The integration of planning and scheduling in optimization has received increasing attention in recent years (e.g. Birewar and Grossmann, 1990, Coxhead, 1994, Papageorgiou and Pantelides, 1996a, Papageorgiou and Pantelides, 1996b and Petkov and Maranas, 1997; Sand, Engell, Märkert, Schultz & Schulz, 2000; Rodrigues, Latre & Rodrigues, 2000; Lasschuit and Thijssen, 2003; Neiro and Pinto, 2003). This trend follows the realization in industry that planning and scheduling decisions need to be considered simultaneously to gain a competitive advantage (see e.g. Shobrys and White, 2000). Two of the major challenges towards this integration are dealing with the different time scales and with the problem size of the resulting optimization model. In this work, we address these challenges by considering the integration of production planning and reactive scheduling in the optimization of a hydrogen supply network. An additional challenge that arises is the modeling and solution of the pipeline system. Pipeline flow models are difficult to solve due to the presence of nonlinear functions such as absolute values, signs (+ or −), and flow transitions that result in discontinuities and other non-convexities. It is, however, important to include these details in the model to ensure feasible flows and to satisfy customer demands and minimum contract pressure levels. While numerous articles have been published on either planning or scheduling (for a short review see Shah, 1998, and Grossmann, Van den Heever & Harjunkoski, 2001), only a few have addressed the integrated problem. Shobrys and White (2000) emphasize the importance of integrated planning, scheduling and control in industry, and address some non-technical challenges towards this integration, such as human and organizational behavior. On a technical level, Grossmann et al. (2001) discuss the role of optimization methods in achieving integration. These authors emphasize the importance of time representation, present a general disjunctive formulation for integrating planning and scheduling, as well as some techniques for dealing with the large size of integrated models. Regarding the time representation, one approach is to define a very large scheduling problem that spans the whole planning horizon and defining longer lengths for future time periods to yield a formulation where the immediate future includes more detail than the distant future. Bassett, Dave, Doyle, Kudva, Pekny, Reklaitis, Subramanyam, Miller and Zentner (1996) present such a model and show that it cannot be solved in the full space due to its size and that some type of decomposition is required. To this end, they propose a decomposition scheme where an aggregate planning level is solved, and separate detailed scheduling problems are subsequently solved for each planning period. Their decomposition algorithm ties in with a second approach to time representation for integration, namely to define an aggregate planning problem from which information is passed to a detailed scheduling model. Birewar and Grossmann (1990) propose such models for the simultaneous planning and scheduling of multipurpose batch plants. In their approach, planned production levels can be met within the available cycle time using an aggregate scheduling model. A third method for dealing with the different time scales is to use a rolling horizon approach where only a subset of the planning periods include the detailed scheduling decisions with shorter time increments. The detailed planning/scheduling period moves as the model is solved in time, thus the term ‘rolling horizon’. When such a planning/scheduling model is solved in real-time, the first planning period is often a detailed scheduling model while the future planning periods include only planning decisions and this is also the approach we use in this work. Dimitriadis, Shah and Pantelides (1997) presented RTN-based rolling horizon algorithms for medium term scheduling of multipurpose plants. Sand et al. (2000) use a rolling horizon approach, in combination with a Lagrangean relaxation algorithm, for the solution of a two-level hierarchical planning and scheduling problem where uncertainty has been included explicitly on the planning level. Other research on the integration of planning and scheduling includes that of Papageorgiou and Pantelides, 1996a and Papageorgiou and Pantelides, 1996b, who propose a bilevel decomposition approach for campaign planning and scheduling of multipurpose batch/semicontinuous plants with scheduling decisions aggregated on the planning level and some planning decisions fixed on the scheduling level. More work on the integration of planning and scheduling for batch plants was carried out by Rodrigues et al. (2000) who propose a multilevel decomposition approach where capacities are determined on the planning level and the scheduling level is based on the STN formulation. Das, Rickard, Shah and Macchietto (2000) discuss this integration by using the same basic data and variables in all models, while information is passed from the higher hierarchical to the lower levels as the models are solved in sequence. Bose and Pekny (2000) proposed a model predictive framework for the planning and scheduling of a consumer goods supply chain. They present an architecture where modules for demand forecasting, optimization, and simulation are integrated to deal with uncertainty in promotional demands. Petkov and Maranas (1997) address uncertainty in demand for batch plants by extending the model of Birewar and Grossmann. Reactive scheduling can be defined as the problem of updating a schedule dynamically as the constraints or assumptions on which it is based change. The problem at hand is therefore one of reactive scheduling, seeing that the scheduling decisions are adjusted as soon as updated pipeline measurements become available, and not only with each planning period. The reactive scheduling problem we consider in this work is different from the batch processing problems, in the sense that the plants and hydrogen pipeline do not operate in batches. Instead, there is a continuous supply of hydrogen and scheduling decisions involve basic on/off decisions to satisfy the demand as they become known. Coxhead (1994) gives a qualitative description of a similar concept for refinery planning and scheduling. In addition, the reactive scheduling considered here incorporates a complex model for the hydrogen pipeline network, to accurately determine a schedule that satisfies both pressure and flow constraints. The modeling of gas pipeline networks has been considered by a number of researchers in the past. Most of the work has been carried out for natural gas pipelines. Wong and Larson (1968) proposed a dynamic programming approach for the optimization of a natural gas pipeline system, but consider only a single compressor and single pipeline section and the input flow and internal pressures are fixed. Sood, Punk and Delmastro (1971) consider a similar problem and minimize the energy usage for operation of the compressors as it relates to flow and pressure. A single-period convex MINLP model for gas transmission pipeline synthesis was presented by Duran and Grossmann (1986) and solved for a superstructure of two wells leading to two demand points. This model includes discharge pressures, pipe dimensions, compressor location, and compressor power as variables. Martinez-Benet and Puigjaner (1988) consider the design of large-scale pipeline networks at steady state. While very large pipeline systems are solved in detail with their approach, the purpose of their work is design at steady state and they do not consider the operation of existing systems. Marques and Morari (1988) consider the on-line optimization of a natural gas transmission pipeline network, and contribute to work up to that time by using the compressor discharge pressure as manipulated variable and including the compressor constraints in their model. They link a dynamic pipeline simulator with an optimizing predictive control scheme over a moving horizon. Bullard and Biegler (1992) address discontinuous functions that arise in pipeline network models and present both continuous and mixed-integer versions of a smooth approximation for the max function associated with one-directional flow enforced by checkvalves. Their results show that the mixed-integer formulation requires significantly larger CPU times than the continuous formulation. Türkay and Grossmann (1998) present an example that follows the work by Bullard and Biegler (1992) and propose a disjunctive formulation to model the check valves. This formulation also requires discrete variables and has the potential of getting computationally taxing for large models, although it provides much tighter relaxations. These two sets of authors do not consider the compressor operation. Sun, Uraikul, Chan and Tontiwachwuthikul (1999) consider the optimization of natural gas pipeline operations, including the on/off status of compressors to satisfy demand while minimizing cost. They present an integrated expert system and operations research approach where the expert system is used to determine whether the volume of gas in the pipeline is sufficient to satisfy demands, and a fuzzy 0–1 linear program is used to determine which compressors to switch on or off. They consider a horizon of only 8 h and do not model the pipeline explicitly, but instead use one equation to approximate the volume of gas in the pipeline at an average pressure. None of the articles on pipeline optimization mentioned in this section consider long enough time horizons to handle the complex pricing of energy and feed implied by deregulation. Neither do they incorporate the possibility of using the pipeline as a storage device that requires good knowledge of the pipeline inventory and thus a detailed pipeline model. In most of these articles, the direction of flow is pre-specified, while flow in a supply network can be in either a positive or a negative direction. We address these issues by proposing two integrated multiperiod MINLP models for planning and reactive scheduling of the supply system. In addition, we propose a strategy for the integrated solution of these models and a Lagrangean decomposition-based heuristic to deal with the problem size at the planning level. Uncertainty in the demand forecast is partly dealt with in that the reactive scheduling allows changes in operation when demands are different from their predicted values and the planning model and monthly forecast are updated every 12 h as more information becomes known. To the best of our knowledge, the work presented in this paper is unique in combining daily or monthly planning decisions that are essential for the cost minimization of gas pipeline network operations, with hourly reactive scheduling of compressor operation, in an optimization framework. Isothermal conditions are assumed in this work and start-up and shut-down costs are not considered although these costs can in principle be included without much difficulty. In Section 2, we present the problem statement. This is followed by the proposed integrated solution methodology and the two optimization models for the planning and scheduling levels, respectively. Example 1 presents a small instance to demonstrate the proposed approach, and a larger instance that demonstrates the need for a specialized solution algorithm on the planning level. This is followed by a section on the proposed Lagrangean decomposition heuristic for the upper level planning model. Example 1 is revisited to demonstrate the performance of the proposed heuristic, while Example 2 demonstrates the performance of the proposed approach, including the planning heuristic, on the largest instance of the supply network. Our findings are summarized in the Section 9.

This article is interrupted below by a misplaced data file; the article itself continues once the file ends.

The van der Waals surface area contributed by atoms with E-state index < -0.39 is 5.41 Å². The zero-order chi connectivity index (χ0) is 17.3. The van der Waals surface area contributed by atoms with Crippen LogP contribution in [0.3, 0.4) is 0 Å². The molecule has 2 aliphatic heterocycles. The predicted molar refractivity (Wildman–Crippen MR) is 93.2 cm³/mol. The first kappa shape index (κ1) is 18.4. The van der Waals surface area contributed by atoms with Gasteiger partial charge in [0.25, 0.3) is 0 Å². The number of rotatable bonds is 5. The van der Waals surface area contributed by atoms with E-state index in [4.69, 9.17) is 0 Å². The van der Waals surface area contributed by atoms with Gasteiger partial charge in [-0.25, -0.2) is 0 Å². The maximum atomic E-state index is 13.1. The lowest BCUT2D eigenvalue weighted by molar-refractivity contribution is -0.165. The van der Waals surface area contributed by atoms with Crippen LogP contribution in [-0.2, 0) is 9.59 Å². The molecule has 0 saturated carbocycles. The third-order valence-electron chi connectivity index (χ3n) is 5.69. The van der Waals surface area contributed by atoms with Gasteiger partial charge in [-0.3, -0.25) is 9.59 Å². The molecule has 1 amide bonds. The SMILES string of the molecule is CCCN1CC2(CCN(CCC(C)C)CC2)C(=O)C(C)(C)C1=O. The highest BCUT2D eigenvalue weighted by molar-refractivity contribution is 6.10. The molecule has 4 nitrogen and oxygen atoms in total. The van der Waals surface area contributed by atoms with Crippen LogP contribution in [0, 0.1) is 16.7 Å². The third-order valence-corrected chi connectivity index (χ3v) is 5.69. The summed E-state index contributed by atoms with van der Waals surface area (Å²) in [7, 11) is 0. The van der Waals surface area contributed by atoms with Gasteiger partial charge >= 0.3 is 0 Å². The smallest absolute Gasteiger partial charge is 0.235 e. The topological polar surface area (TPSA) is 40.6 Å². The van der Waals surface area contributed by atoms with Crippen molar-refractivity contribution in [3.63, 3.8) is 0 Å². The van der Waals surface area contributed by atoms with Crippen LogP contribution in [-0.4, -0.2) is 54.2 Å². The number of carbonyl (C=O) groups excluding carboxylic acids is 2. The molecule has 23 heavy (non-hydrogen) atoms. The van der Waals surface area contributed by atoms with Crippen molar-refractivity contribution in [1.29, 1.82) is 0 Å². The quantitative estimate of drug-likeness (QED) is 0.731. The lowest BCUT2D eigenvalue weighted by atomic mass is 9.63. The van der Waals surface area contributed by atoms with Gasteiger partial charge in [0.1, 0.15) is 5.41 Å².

نتیجه گیری انگلیسی
A methodology for the integrated production planning and reactive scheduling in the optimization of a hydrogen supply network was proposed. This method relies on a two-level decomposition where the upper level involves a multiperiod MINLP planning model and the lower level involves a multi/single period MINLP reactive scheduling model. The planning model determines feed and energy prices, as well as production targets and includes detailed economic calculations for each plant, with a simplified pipeline model. The scheduling model determines the compressor operation as actual demands become known, with fixed prices and production targets from the planning model and a detailed pipeline model. A Lagrangean decomposition heuristic is presented to address the computational effort involved in solving the planning model, while the reactive scheduling model is solved as sequential single period models. Information is passed between the planning and scheduling models as they are solved in a rolling horizon fashion each 12 or 1 h, respectively. Results show that the proposed Lagrangean decomposition heuristic shows more than an order of magnitude reduction in solution time compared to a full space approach using DICOPT++, while obtaining solutions of similar or better quality. In addition, the production levels from the scheduling level correspond exactly to those of the planning level, while the power consumption from the scheduling level is close to that of the planning level. Some discrepancies exist that we believe are due to (1) nonlinearities on the scheduling level; (2) relaxation of the load step variables on the planning level; and/or (3) solving the scheduling sequentially instead of simultaneously. These issues are the subject of future work. The proposed methodology has shown to successfully integrate the production planning and reactive scheduling levels, apart from the before mentioned discrepancies. In addition, the planning level addresses pricing issues that have never been considered before in the literature to yield significantly lower costs. Also, the scheduling level involves the most inclusive reactive scheduling model for gas pipeline distribution networks to date, in that the model incorporates plant models, compressor models, detailed pipeline dynamics, inventory calculations and the detailed large-scale pipeline network.